Two theaters, The old Arlington downtown and The Grand in Fort Worth.

iPhoneography: Arlington Theater

Arlington Theater

iPhoneography: The Grand

The Grand

iPhoneography: When I Am Weak

When I Am Weak

Camera Bag: Camera Genius, CameraBag, Photogene, Mobile

I never got to see a movie at The Grand. It was closed long before I ever found it. I had lived in Fort Worth for years and had always heard that part of town was pretty sketchy — dangerous for kids without any street sense.

My best friend and I got brave one day. “Come on, Tom, show me the hookers and the drug dealers. Take me down Rosedale.” Starting from the Interstate, we made our way east. We passed by old wooden houses with peeling paint and bars on the windows. There were red brick churches with leaning signs and hand-me-down playground equipment. As we drove, I saw nothing sketchy. It was just an old neighborhood that had seen better days.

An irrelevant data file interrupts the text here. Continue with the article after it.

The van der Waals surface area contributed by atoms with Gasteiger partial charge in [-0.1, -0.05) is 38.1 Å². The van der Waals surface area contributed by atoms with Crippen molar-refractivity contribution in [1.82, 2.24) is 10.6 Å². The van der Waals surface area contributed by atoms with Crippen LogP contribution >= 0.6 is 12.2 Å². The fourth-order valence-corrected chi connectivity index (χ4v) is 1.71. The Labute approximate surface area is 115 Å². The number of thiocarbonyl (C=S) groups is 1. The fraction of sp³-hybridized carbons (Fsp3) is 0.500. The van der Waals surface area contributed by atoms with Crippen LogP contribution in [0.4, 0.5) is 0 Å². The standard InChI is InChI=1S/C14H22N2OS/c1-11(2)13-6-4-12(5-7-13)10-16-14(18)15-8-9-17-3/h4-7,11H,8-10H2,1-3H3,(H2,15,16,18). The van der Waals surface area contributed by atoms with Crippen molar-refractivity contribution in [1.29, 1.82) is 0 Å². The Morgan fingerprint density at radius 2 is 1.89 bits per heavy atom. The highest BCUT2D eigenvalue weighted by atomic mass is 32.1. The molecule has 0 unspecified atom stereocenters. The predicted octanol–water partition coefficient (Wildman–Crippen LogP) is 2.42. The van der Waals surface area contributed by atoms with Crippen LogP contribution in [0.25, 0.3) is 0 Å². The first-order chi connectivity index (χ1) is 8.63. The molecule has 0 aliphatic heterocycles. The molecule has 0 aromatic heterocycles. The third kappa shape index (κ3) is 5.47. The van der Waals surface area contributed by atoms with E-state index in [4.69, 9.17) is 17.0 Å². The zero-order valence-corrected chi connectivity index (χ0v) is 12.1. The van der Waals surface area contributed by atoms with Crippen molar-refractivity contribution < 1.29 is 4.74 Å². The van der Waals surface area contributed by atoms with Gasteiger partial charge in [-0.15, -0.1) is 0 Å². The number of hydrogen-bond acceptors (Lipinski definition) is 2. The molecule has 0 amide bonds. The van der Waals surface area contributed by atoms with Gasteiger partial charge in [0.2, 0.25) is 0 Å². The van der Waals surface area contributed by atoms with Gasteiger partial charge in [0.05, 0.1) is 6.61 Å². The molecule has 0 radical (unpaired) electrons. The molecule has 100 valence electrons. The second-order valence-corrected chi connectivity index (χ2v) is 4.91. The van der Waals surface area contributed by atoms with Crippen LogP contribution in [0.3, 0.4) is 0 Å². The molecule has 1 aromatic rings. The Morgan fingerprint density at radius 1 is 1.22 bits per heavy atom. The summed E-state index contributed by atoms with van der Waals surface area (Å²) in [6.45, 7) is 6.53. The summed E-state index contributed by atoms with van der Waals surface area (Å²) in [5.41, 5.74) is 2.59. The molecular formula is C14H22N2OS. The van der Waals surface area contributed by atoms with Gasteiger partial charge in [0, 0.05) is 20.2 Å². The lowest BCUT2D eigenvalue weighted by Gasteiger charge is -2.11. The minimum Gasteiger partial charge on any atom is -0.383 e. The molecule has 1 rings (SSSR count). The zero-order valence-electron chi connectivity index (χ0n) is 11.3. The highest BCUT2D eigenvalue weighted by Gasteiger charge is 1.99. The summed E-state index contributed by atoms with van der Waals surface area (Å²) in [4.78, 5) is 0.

There was a little jog in the road and that’s when I saw the theater for the first time. In this old neighborhood, I didn’t expect to see a movie theater, let alone an old movie palace. We’d stopped at the light. I had a few seconds to look. It was huge and old and was silhouetted against the horizon. The tall balcony side faced the road we were on. The paint on the red brick had worn off over the years — you could barely make out the name. The doors were boarded up. The marquee was blank.

The light changed. We moved on to our Friday night. Over the years, I’ll drive down Rosedale just to see if it’s still there. I pull up to the light and The Grand still greets me.